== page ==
From the cover: One day, comfortable in her home and her second marriage, Susan receives - entirely out of the blue - a parcel containing the manuscript of her ex-husband's first novel. He writes asking her to read the book; she was always his best critic, he says.
As Susan reads, she is drawn into the fictional life of Tony Hastings, a maths professor driving his family to their summer house in Maine. As the Hastings' ordinary, civilised lives veer disastrously, violently off course, Susan is plunged back into the past, forced to confront the darkness that inhabits her, and driven to name the fear that gnaws at her future.
First published in 1993, this forgotten novel from a little-known and now deceased US writer has received a new lease of life thanks to a UK publishing house. Wright’s novel within a novel construction wowed the literati but provided not a lot in the way of wow for me.
Unfortunately I found the main characters annoying – depressing, weak, neurotic and kowtowed by the banality of American suburban living. Susan’s life is one of resent; towards her current husband, a successful heart surgeon and adulterer; towards her ex-husband as his urge to write a book and never actually achieving it caused her to support both of them; and towards her own lack of life achievements.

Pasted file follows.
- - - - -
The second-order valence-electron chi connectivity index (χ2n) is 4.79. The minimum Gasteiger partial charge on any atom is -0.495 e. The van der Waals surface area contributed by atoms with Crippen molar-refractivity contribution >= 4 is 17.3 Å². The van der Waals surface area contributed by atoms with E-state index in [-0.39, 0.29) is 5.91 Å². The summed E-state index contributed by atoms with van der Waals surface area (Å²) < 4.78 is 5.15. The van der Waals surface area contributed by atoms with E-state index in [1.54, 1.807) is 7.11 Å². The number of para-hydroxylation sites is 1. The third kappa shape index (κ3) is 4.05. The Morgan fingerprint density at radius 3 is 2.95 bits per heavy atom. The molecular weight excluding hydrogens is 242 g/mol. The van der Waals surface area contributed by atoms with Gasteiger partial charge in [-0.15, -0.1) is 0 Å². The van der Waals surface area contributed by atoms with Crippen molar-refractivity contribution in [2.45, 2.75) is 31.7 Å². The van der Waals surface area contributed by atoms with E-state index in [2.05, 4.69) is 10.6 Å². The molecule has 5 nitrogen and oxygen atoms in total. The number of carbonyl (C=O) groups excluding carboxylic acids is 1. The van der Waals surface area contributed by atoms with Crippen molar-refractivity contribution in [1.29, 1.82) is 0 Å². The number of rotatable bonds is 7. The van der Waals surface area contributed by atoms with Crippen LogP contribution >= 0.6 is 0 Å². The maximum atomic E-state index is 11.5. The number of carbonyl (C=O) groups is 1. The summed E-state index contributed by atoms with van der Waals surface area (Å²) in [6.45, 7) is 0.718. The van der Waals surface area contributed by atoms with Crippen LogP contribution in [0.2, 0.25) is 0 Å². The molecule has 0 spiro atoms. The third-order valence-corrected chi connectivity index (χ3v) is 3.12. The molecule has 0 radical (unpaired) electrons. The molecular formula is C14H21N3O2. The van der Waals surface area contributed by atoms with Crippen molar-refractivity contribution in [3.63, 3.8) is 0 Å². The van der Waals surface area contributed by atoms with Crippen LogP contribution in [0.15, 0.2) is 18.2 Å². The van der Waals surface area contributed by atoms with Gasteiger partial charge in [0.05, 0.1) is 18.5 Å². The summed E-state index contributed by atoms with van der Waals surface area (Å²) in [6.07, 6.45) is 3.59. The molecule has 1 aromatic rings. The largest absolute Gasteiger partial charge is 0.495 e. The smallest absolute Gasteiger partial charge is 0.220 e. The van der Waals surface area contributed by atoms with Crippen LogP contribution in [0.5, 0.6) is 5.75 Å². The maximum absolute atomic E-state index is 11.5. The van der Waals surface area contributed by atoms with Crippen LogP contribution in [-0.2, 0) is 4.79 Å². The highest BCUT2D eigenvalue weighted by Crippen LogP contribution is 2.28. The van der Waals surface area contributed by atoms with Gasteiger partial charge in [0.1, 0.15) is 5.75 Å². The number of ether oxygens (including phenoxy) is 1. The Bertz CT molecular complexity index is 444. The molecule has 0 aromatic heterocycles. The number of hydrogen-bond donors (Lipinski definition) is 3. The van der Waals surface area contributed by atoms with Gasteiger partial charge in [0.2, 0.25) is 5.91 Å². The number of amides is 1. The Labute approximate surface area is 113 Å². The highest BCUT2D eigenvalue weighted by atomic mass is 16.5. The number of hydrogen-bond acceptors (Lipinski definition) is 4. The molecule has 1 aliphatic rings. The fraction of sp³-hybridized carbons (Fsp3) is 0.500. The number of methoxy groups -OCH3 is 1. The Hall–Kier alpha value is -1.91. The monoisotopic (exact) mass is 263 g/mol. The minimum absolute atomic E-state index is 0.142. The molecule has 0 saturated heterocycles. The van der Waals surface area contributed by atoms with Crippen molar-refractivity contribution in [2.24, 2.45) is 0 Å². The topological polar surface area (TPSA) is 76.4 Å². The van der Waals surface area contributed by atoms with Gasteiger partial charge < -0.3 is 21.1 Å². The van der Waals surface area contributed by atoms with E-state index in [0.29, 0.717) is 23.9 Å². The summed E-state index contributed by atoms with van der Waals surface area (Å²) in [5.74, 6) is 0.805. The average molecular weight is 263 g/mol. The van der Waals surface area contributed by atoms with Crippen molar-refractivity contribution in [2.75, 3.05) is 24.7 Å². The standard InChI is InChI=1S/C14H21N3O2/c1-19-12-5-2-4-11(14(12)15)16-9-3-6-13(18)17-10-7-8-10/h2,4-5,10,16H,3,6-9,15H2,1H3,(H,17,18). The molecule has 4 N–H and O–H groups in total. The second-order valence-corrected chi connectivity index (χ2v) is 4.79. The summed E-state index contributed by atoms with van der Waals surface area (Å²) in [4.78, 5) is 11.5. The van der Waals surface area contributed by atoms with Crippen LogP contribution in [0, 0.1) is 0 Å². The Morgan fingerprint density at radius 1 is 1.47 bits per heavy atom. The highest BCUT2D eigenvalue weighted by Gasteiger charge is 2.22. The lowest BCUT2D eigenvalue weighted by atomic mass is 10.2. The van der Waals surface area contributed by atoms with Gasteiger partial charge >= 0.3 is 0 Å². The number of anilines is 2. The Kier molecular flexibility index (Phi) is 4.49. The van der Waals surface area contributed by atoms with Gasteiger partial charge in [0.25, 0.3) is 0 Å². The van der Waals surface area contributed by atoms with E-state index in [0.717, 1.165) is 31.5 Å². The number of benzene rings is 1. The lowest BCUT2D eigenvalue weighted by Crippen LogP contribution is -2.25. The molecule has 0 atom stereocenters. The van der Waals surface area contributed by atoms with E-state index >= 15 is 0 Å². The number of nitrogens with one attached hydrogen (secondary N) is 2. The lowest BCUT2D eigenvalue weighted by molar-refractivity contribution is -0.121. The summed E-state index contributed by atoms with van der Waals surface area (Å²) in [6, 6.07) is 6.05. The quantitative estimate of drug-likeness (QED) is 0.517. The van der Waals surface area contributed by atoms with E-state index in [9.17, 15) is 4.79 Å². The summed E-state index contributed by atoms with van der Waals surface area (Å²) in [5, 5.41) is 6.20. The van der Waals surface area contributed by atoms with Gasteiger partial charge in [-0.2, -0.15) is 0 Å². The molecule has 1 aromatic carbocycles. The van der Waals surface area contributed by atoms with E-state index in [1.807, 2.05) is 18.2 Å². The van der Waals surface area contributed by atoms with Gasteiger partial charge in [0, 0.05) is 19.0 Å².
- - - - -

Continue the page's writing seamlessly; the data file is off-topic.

The manuscript, the ‘story within the story’ is a nasty, fast-paced thriller, but even the main protagonist in this, Tony, is the sort of person you sympathise with… for a while. Then you want to thump him.
Overall, the book was a disappointing read. There were wildly varying reviews when I first checked this out; the dual story obviously polarising readers into dual camps – the five star “so glad this was re-released” set and the ‘why did I bother’ set. My foot is in the last camp. Maybe yours won’t be.
PS - We have this title in print and audio formats. I downloaded the e-Audio version and, like the theme, it was read well by dual narrators, Lorelei King and Peter Marinker.